Features of the Transaction Summary:
An example of characteristics of a transaction summary report are set forth below:
Time Independence of the Transaction Summary
If the network layer, or more specifically the link adaptation layer (depending on how the system is implemented), is physically distinguishable from the MAC/PHY layers (for example, if the network and link adaptation layers are running in a driver within the operating system of a host computer and the MAC/PHY layers are running in a peripheral device such as a PC card), then there will be delays when the feedback is provided. This will not cause convergence problems if the feedback contains the parameters that were initially provided to the physical layers at transmission. This can be performed by returning the original selected data rate with the necessary feedback (RSSI and ACK/NACK) within the transaction summary report. The advantage of this method is that feedback does not have to be instantaneous: delayed feedback will allow for the link adaptation/link quality estimation algorithms to converge just the same.
Computational Efficiency of the Transaction Summary
Accordingly, as shown in
Abstracted Route Metric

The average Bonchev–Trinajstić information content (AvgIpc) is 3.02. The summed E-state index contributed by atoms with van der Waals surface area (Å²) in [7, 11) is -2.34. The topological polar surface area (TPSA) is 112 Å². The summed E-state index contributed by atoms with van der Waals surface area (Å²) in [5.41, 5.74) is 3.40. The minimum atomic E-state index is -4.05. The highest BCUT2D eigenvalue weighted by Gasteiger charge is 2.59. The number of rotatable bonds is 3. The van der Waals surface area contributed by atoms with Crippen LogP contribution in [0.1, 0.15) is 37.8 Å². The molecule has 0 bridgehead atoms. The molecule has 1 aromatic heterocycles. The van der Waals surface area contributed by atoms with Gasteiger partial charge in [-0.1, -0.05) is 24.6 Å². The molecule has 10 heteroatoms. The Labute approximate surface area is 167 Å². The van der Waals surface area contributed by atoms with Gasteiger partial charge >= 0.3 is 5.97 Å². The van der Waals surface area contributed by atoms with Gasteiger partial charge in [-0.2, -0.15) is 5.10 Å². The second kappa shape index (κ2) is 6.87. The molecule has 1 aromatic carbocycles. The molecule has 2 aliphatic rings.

The principal advantage in using an abstraction layer to perform routing in a wireless channel is the ability to use a metric which takes advantage of physical layer specificities. As can be appreciated by one skilled in the art, certain modem/radio interfaces provide high data rates with considerable contention and unreliable links (i.e. 802.11b) while others provide low data rates with scheduled transmissions and reliable links (i.e. cellular-type radios). Therefore, the metric should account for such variations. For example, a metric based on end-to-end latency for a tagged packet can be used: Metric .function. (1 .fwdarw. N)=i=1 N .times. (t s, i .function. (r i , 1)+t e, i (1−PCR i .function. (r i , 1)) PCR i .function. (r i, 1)+t q, i ) where t.sub.s,i and t.sub.e,i are the parameters at node i that need to be provided by the system integrator in order for the hardware abstraction layer to perform its functions. t.sub.s,i is the total transmit time at node i as it transmits to node i+1 (including all overhead and processing time) and te .sub.i is the extra time added by node i when a transmission fails. t.sub.q,i is the queuing delay at node i—it varies according to local congestion and possibly the priority level of the node or the traffic type. The packet completion rate can be measured using the techniques described in U.S. patent application publication No. US-2004-0260808-A1 of Guenael T. Strutt entitled “A Method to Provide a Measure of Link Reliability to a Routing Protocol in an Ad Hoc Wireless Network”, published on Oct. 23, 2004, the entire content of which is incorporated herein by reference. This technique is tightly integrated into the transmit summary architecture. The data rate can be the exact data rate used at the time the metric was determined or an average data rate based on a number of past samples.